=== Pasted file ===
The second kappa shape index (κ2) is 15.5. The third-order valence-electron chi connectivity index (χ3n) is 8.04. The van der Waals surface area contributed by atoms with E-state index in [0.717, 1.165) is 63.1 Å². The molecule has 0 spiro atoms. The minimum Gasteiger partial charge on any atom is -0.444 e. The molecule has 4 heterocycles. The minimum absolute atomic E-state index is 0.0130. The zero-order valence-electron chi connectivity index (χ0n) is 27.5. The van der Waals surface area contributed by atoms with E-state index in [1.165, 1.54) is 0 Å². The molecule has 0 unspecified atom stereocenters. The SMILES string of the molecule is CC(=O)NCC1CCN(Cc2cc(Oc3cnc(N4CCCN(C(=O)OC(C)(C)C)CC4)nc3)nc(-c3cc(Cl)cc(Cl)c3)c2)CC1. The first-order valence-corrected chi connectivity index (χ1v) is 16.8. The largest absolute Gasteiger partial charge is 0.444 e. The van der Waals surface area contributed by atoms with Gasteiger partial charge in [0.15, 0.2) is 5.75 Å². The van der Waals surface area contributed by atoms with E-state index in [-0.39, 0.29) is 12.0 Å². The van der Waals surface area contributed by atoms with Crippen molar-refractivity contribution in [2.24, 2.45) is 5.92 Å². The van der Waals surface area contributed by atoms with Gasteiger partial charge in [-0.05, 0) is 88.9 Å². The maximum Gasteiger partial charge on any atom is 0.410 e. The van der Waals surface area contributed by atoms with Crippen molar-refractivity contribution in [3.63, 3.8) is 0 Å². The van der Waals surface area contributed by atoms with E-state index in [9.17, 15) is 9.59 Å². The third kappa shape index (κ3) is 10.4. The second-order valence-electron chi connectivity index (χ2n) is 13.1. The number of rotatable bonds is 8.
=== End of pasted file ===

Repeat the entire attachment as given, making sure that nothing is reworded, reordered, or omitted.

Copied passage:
The second kappa shape index (κ2) is 15.5. The third-order valence-electron chi connectivity index (χ3n) is 8.04. The van der Waals surface area contributed by atoms with E-state index in [0.717, 1.165) is 63.1 Å². The molecule has 0 spiro atoms. The minimum Gasteiger partial charge on any atom is -0.444 e. The molecule has 4 heterocycles. The minimum absolute atomic E-state index is 0.0130. The zero-order valence-electron chi connectivity index (χ0n) is 27.5. The van der Waals surface area contributed by atoms with E-state index in [1.165, 1.54) is 0 Å². The molecule has 0 unspecified atom stereocenters. The SMILES string of the molecule is CC(=O)NCC1CCN(Cc2cc(Oc3cnc(N4CCCN(C(=O)OC(C)(C)C)CC4)nc3)nc(-c3cc(Cl)cc(Cl)c3)c2)CC1. The first-order valence-corrected chi connectivity index (χ1v) is 16.8. The largest absolute Gasteiger partial charge is 0.444 e. The van der Waals surface area contributed by atoms with Gasteiger partial charge in [0.15, 0.2) is 5.75 Å². The van der Waals surface area contributed by atoms with E-state index in [-0.39, 0.29) is 12.0 Å². The van der Waals surface area contributed by atoms with Crippen molar-refractivity contribution in [2.24, 2.45) is 5.92 Å². The van der Waals surface area contributed by atoms with Gasteiger partial charge in [-0.05, 0) is 88.9 Å². The maximum Gasteiger partial charge on any atom is 0.410 e. The van der Waals surface area contributed by atoms with Crippen molar-refractivity contribution in [3.63, 3.8) is 0 Å². The van der Waals surface area contributed by atoms with E-state index in [9.17, 15) is 9.59 Å². The third kappa shape index (κ3) is 10.4. The second-order valence-electron chi connectivity index (χ2n) is 13.1. The number of rotatable bonds is 8.